Astrology and alchemy -- the occult roots of the Myers-Briggs Type Indicator (MBTI) [Excerpts]
In justifying his own 'astrological experiment', [Carl] Jung observes: "In no previous age, however 'superstitious,' was astrology so widespread and so highly esteemed as it is today". Although penned in the early 1950s, Jung's remark still holds true today. Interest in astrology, along with other forms of alternative knowledge and cosmology such as Buddhism, Taoism, Sufism and complementary medicine, has enjoyed a renaissance over the last 25 years. Many of these systems trace their origins to non-European and pre-modern roots.
This renewed interest reflects a search for meaning within systems of knowledge that approach the world in a less objective way than modernist, scientific approaches. As Ritzer (1998) says, while rationalisation and more accountability are being lauded in many institutions, a countervailing desire is emerging in certain segments of the population that are seeking to re-enchant their disenchanted world. Indeed, the West appears to be exporting the ideologies and technologies of global capitalism while simultaneously importing Middle Eastern and Oriental occultism.
The Myers-Briggs Type Indicator
Proponents of the MBTI claim it is the most widely used psychometric test in the world, with an estimated 3.5m tests administered each year in the US alone. It has been translated into two dozen languages and is used in Canada, the UK, Australia, New Zealand, Japan, Germany, Italy, Singapore, Korea and many other countries. Its popularity owes much to the fact that business communities across the globe have found it of practical value--not least because of empirical evidence correlating 'psychological type' (as defined by the MBTI) with occupational role.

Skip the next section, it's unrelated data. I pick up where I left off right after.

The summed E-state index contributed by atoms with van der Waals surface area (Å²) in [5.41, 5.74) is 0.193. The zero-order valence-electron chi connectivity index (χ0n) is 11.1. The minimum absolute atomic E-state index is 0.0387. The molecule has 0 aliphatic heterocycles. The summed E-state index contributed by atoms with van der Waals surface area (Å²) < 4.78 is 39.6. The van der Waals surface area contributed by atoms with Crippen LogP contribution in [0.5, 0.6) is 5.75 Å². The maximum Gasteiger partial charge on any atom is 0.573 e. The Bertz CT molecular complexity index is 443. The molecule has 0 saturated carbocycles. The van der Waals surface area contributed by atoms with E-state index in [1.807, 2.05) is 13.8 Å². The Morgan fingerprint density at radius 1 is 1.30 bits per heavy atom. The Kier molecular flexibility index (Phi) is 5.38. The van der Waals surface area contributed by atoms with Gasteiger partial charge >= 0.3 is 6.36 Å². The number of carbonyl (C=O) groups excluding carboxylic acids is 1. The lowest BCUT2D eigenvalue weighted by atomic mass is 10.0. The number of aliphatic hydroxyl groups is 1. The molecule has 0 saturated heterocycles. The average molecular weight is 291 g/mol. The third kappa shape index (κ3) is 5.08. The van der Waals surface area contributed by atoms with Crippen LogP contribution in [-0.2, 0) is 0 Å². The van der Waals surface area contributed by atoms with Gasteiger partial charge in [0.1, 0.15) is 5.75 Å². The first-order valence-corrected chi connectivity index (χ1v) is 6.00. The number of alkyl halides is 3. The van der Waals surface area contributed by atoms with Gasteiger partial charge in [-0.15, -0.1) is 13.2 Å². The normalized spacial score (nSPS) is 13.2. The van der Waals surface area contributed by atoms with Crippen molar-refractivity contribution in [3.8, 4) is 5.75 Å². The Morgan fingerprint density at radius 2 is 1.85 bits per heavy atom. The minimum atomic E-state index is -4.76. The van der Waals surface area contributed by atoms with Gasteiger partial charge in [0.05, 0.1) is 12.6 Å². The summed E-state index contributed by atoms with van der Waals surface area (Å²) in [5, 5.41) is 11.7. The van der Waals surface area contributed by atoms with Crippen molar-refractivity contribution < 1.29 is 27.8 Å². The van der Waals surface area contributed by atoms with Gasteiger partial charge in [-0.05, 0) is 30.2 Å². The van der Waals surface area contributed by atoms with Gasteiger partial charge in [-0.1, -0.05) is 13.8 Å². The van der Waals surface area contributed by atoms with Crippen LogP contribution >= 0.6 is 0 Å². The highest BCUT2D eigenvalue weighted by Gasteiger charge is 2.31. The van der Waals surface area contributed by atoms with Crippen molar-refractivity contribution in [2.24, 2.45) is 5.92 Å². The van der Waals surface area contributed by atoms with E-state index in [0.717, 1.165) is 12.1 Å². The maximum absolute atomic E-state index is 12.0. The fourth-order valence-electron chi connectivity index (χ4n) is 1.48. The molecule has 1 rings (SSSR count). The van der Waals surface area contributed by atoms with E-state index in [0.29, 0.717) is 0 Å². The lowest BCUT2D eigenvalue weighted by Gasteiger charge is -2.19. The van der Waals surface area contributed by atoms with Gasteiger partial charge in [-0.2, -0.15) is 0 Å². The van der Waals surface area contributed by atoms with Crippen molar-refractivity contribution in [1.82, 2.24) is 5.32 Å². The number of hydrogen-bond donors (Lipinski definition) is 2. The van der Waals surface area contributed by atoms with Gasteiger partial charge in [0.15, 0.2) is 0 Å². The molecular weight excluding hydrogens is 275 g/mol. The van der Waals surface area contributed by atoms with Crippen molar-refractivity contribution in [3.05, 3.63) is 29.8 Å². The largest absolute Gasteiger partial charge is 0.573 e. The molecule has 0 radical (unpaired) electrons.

The MBTI developed out of the interests of Katherine Cook Briggs (1875-1968) and her daughter Isabel Briggs Myers (1897-1979) in human personality difference. They both read Jung's Psychological Types shortly after its initial publication in English in 1923 and were prompted, at the outset of World War II, to try to 'operationalise' his typology. Early forms of the MBTI testing procedure were thus developed in the period 1942-44, but it was after the war and in the years leading up to 1956 that more systematic research involving medical students, nursing students and other sample occupations was conducted using the MBTI. Neither Briggs nor Myers had any formal training in psychology or statistics, so Myers' work with David Saunders, a psychology student, in the early 1950s was significant in terms of the subsequent development of the instrument.
Although the MBTI is often presented as a form of 'scientific psychology' par excellence, its Jungian origins mean that it has unconsciously inherited and reproduced concepts of astrological and alchemical cosmology. As Jung's analysis of personality derives conscious inspiration from his active interest in alchemy and astrology, contemporary users of the MBTI are inadvertently conducting a form of astrological character analysis.
(Peter Case, Garry Phillipson, European Business Forum, Spring, 2004, CBS Interactive Business Network Resource Library)